MIDWEST LOOKS AHEAD TO LIKELY SNOWIER THAN AVERAGE WINTER, ESPECIALLY IN OHIO VALLEY…
- Using four summer and fall datapoints (ENSO, Atlantic tropical cyclone activity, Northern Hemisphere snowpack, and fall longwave pattern), an updated look at the severity, aggregate storm track, and snowfall anomalies for the winter of 2016-2017 is constructed.
- A weak La Nina has developed in the central Pacific, but will have trouble influencing the North American winter this year, as it is forecast to weaken over the course of the next few months. Still, the analog years arising from this methodology shows that above normal snow and ice is likely for the Ohio Valley and Upper Midwest, and with below average precip in the southern tier.
- Overall, temperatures are expected to be somewhat above average across the southern Plains and Southeast U.S., near normal in the Ohio Valley, and slightly below average in the Northern Plains.
Outlook and Discussion
The last several winters have established a trend of wild regional swings from one extreme of temperature and precipitation to the other. While the winters of 2013-14 and 2014-15 saw numerous all-time temperature and snowfall records fall, particularly in the Ohio Valley and New England, in 2015-16 a major El Nino event brought extreme warmth to the Midwest and East, which was punctuated by several very powerful winter storms. So, the natural question is whether this pattern of extremes will repeat yet again in 2016-17. In general, I believe seasonal forecasting is done best when it is simplest, so this look ahead at winter 2016-17 will only consider a few variables: ENSO state, Atlantic hurricane activity, Northern Hemisphere snowpack, and fall longwave pattern. Potential trends with significant predictive power for the winter ahead reveal themselves in these predictors.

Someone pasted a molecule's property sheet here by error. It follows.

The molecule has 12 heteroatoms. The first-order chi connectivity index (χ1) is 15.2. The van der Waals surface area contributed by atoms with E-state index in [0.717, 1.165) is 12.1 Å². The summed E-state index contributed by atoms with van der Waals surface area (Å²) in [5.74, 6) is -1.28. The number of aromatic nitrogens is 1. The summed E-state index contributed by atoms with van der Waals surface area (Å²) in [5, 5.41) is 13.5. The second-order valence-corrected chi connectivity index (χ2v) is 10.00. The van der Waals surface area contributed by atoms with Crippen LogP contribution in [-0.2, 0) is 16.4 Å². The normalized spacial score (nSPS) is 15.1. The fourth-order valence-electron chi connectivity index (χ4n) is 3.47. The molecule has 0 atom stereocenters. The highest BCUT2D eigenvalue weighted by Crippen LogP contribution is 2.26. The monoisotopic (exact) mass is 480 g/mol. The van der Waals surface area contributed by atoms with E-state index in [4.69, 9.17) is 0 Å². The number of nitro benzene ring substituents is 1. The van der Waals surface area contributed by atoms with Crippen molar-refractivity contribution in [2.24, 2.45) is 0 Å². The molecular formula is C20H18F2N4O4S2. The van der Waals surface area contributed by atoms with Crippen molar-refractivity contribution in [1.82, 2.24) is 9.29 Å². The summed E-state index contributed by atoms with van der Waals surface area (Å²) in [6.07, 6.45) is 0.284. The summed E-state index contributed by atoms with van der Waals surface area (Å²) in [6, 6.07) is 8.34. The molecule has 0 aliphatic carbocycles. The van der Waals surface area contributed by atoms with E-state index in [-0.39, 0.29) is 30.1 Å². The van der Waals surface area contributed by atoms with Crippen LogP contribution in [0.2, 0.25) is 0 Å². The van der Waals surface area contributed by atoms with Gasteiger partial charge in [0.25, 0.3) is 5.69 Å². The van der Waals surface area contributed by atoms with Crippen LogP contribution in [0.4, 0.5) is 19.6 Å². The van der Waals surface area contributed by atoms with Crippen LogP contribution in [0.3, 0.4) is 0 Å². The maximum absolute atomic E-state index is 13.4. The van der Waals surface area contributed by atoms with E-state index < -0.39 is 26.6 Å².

The first step is to identify cases in the historical record in which the primary driver of global weather patterns—the El Nino/Southern Oscillation, or ENSO— is a reasonable match for this year’s Pacific sea surface temperature anomalies. In 2016, this is a reasonably easy exercise in pattern matching, because this year’s La Nina event has slowly come to fruition over the fall. As shown below left, the central Pacific is seeing -0.5 to -0.75C or so SST anomalies (at left, above).
Additionally, the uncertainty regarding the future evolution of this –ENSO event is declining; most models, including WeatherTiger’s proprietary “ENSO Whisperer” shown above right now suggest little additional intensification over the next couple months, with weakening back to neutral-negative conditions by early 2017 continuing into spring. Thus, the set of potential analog winters begins with years in which the late fall Multivariate ENSO Index was somewhat negative and not trending much stronger.